Fact of the Week: Artificial Price Controls Could Lower the Number of new Drugs by 3 to 5 Percent Over the Next Decade

Caleb Foote October 21, 2019
October 21, 2019

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Source: Congressional Budget Office, “Effects of Drug Price Negotiation Stemming From Title 1 of H.R. 3, the Lower Drug Costs Now Act of 2019, on Spending and Revenues Related to Part D of Medicare,” October 11, 2019.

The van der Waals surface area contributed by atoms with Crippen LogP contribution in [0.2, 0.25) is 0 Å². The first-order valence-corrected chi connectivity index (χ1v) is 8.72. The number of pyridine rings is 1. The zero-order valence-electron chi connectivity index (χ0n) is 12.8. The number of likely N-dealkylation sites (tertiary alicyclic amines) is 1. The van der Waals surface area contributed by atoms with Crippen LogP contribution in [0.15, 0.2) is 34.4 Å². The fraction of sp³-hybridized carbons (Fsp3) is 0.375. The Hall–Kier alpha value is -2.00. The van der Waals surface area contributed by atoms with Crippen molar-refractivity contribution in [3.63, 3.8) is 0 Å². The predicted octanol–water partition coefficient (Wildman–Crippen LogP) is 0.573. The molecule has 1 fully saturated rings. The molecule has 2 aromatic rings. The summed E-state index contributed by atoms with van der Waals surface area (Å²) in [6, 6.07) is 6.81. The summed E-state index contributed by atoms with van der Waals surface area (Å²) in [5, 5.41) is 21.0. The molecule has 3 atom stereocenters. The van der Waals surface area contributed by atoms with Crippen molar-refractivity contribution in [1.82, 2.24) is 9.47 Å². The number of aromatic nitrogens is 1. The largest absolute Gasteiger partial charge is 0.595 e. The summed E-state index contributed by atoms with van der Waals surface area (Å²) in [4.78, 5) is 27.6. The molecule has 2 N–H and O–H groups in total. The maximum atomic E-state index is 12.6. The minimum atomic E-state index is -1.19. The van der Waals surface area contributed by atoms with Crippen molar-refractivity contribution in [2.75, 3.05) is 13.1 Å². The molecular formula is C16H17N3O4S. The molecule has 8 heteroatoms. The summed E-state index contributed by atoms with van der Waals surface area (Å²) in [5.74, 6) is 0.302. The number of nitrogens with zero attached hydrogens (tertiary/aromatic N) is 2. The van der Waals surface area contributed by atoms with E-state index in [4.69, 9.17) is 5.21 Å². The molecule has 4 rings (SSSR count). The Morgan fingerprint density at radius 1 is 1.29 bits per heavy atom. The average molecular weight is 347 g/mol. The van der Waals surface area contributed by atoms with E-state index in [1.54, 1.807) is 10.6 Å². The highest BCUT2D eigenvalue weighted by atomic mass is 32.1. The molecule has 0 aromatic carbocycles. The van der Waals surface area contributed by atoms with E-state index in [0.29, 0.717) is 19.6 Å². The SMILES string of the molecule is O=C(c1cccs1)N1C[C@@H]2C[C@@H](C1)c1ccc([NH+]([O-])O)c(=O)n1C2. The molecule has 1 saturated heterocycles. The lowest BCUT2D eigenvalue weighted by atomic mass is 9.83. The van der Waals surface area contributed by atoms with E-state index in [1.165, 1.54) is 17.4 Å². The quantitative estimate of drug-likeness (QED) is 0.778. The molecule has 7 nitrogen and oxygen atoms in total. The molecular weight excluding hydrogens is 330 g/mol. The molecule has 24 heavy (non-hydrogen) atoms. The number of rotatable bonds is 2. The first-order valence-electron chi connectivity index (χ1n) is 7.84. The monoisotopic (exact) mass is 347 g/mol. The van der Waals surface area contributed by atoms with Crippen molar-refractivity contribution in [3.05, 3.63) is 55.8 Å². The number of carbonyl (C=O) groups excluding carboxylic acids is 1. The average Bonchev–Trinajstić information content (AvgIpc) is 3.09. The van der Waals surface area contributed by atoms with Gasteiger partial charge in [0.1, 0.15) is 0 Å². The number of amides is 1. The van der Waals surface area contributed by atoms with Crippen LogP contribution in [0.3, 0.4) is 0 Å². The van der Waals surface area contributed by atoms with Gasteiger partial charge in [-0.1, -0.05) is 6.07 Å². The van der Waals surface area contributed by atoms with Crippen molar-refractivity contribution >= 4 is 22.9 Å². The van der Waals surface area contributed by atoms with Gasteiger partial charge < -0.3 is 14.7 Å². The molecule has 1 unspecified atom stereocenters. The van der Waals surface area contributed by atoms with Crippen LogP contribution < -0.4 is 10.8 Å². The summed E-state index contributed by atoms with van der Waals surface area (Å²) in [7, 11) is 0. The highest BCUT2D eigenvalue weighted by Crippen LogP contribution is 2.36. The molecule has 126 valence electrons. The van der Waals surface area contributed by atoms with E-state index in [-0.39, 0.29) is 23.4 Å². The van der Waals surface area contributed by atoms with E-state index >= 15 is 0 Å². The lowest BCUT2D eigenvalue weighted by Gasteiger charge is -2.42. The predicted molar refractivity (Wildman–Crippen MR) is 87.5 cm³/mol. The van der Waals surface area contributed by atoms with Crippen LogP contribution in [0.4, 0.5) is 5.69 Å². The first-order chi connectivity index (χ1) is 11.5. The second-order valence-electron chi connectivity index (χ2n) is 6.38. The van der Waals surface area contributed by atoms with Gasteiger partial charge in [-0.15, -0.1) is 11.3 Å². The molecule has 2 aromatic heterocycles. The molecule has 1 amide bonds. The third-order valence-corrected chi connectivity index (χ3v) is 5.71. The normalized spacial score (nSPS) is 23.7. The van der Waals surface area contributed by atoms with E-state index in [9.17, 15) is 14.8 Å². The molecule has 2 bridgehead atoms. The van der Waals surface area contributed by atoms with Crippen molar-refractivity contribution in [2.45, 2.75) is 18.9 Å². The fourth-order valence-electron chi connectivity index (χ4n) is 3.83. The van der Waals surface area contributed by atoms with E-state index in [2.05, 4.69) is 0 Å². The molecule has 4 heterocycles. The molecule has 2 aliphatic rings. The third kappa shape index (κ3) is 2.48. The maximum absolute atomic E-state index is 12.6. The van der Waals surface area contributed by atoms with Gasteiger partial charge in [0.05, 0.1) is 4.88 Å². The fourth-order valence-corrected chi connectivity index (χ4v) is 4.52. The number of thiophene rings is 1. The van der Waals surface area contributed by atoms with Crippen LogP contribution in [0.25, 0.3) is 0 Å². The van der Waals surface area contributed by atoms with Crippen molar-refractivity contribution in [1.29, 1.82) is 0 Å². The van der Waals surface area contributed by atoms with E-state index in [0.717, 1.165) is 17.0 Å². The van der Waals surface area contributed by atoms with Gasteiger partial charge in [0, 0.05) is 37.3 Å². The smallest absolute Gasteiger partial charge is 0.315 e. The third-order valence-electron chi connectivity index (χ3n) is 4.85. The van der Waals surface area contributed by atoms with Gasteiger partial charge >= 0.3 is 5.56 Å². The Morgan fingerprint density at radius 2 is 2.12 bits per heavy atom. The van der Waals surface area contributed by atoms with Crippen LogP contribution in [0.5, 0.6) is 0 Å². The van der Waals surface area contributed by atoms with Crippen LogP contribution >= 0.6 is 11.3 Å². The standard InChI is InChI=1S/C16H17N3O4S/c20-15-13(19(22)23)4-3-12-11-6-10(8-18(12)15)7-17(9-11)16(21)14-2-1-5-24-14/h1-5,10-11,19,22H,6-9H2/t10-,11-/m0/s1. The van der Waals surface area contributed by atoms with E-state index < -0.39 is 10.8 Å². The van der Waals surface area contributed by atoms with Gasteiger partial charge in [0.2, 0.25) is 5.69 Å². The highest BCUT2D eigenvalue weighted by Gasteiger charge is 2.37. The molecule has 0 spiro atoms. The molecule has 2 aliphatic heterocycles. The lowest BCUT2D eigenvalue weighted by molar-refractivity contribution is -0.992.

Commentary: In response to increased public pressure, both Congress and the Trump Administration have recently promoted efforts to reduce the price of prescription drugs in the United States. Several other countries have already imposed measures of their own. A recent ITIF report examined the large body of academic research showing that lowering prices and revenues today will hamper future research and innovative drug development. This is because the pharmaceutical industry reinvests a large portion of its revenues back into the next generation of drugs. A recent legislative analysis by the Congressional Budget Office (CBO) backs this up. CBO examined the potential impact of H.R. 3, which would require drug companies to negotiate lower prices with the government, and its preliminary conclusion was that reducing manufacturers’ revenues by between $500 billion and $1 trillion over the next decade could result in 8 to 15 fewer new drugs coming to market over that time, out of about 300 that would otherwise be expected.